Isaiah Berlin once commented that his various successes (he was elected to All Souls at the age of 23) "depended on a systematic over-estimation of his abilites". He had a trio of identies, Russian, English and Jewish, which along with natural social advantages and a sense of equinimity, provided the foundation for his traditional liberalism. In the Left-leaning academic atmosphere of the 1960s his stance was markedly different from many of his contemporaries.
A criticism of Oxford philosophers in the 1930s was that they talked too much and published too little. This was true of Berlin who became a member of a group of seven philosophers who were known as "The Brethren" and spent their time considering theories of "perception, personal identity and the possibility of knowing other minds." The group included A J Ayer who was entranced by logical positvism and J L Austin who defended no philosophical position of his own but took delight in demolishing those offered by others. These discussions taught Berlin his own limitations and those of logical positivism. "The more precise one's language became, the less it could actually say." By 1939 Berlin, who hated writing, had published one book about Karl Marx but nothing else. In 1946 he explained to a friend, "I know nothing. I have written nothing, I have not said what I wish to say. I no longer remember what it was I would wish to say." Berlin regarded himself as a mere essayist until he found his vocation in the history of ideas. He was appointed Chichele Professor of Social and Political Theory in succession to G D H Cole despite his lack of publications and in his inaugeral lecture spoke of "Two Concepts of Liberty" which identified him as being in the liberal tradition.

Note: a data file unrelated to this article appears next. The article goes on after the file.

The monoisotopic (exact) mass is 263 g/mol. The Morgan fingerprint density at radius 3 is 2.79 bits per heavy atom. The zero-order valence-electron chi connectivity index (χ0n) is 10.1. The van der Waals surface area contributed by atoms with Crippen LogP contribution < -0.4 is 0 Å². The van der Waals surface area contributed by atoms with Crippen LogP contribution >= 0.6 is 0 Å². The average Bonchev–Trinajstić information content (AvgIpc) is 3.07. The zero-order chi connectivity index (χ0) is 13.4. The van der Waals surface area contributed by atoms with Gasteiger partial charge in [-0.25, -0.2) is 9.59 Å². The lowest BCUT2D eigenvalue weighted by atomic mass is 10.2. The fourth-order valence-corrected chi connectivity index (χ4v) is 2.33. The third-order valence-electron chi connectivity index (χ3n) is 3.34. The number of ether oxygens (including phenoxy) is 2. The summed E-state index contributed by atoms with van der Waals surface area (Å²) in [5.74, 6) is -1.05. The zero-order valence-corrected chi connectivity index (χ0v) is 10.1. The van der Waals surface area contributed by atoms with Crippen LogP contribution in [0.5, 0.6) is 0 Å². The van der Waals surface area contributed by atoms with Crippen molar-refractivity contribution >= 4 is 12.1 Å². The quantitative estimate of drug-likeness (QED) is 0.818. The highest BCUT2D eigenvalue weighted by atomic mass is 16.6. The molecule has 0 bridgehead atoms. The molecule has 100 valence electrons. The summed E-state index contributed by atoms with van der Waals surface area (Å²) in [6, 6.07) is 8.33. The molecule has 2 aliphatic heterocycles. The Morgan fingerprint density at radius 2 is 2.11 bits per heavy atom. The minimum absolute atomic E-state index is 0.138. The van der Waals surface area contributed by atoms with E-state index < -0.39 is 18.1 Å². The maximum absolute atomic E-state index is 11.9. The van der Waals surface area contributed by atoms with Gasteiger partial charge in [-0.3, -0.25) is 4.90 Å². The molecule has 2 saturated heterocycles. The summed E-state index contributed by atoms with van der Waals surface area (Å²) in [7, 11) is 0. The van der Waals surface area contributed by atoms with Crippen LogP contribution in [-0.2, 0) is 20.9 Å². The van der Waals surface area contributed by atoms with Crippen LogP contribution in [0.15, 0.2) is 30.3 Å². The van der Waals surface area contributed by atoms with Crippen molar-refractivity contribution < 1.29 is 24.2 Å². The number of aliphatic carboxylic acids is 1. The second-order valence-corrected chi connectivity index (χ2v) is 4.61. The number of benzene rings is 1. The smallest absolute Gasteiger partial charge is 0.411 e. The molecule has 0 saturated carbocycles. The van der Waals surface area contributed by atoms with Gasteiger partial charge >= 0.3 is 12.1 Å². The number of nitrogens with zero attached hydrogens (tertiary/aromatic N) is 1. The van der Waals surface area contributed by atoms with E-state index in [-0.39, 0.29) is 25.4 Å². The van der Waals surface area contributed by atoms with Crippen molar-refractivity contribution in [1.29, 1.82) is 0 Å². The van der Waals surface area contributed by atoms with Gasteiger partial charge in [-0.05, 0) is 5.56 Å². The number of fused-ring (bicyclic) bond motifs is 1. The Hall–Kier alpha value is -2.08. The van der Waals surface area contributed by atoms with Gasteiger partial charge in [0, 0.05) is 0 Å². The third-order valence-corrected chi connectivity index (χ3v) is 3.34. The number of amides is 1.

Berlin stated that negative liberty (leaving individuals to do what they wanted provided their wants did not interfere with the liberty of others) was at the heart of the liberal political creed. Positive liberty was at the heart of empancipatory theories of politics which aimed "to use political power to free human beings to realise some hidden, blocked or repressed potential". It was, he argued, the central contradiction of the Enlightenment between men being free to choose and insisting that they should only be free to choose what it would be rational to desire. While the former recognised the existence of conflicting human values and the exchanges made to reconcile them in a pluralistic society, the latter tended towards totalitarianism. The Left misread Berlin as defending laissez faire individualism. However, Berlin recognised that freedom could only be enjoyed within some degree of social equality. Freedom was not the same as anarchy. Neither did it sit well with Marxism which he characterised as having an "almost exclusive emphasis on abstract socio-economic causation and neglected the importance of ideas, beliefs and intentions of individuals." He rejected the idea that social development required a choice between individualism and impersonal forces.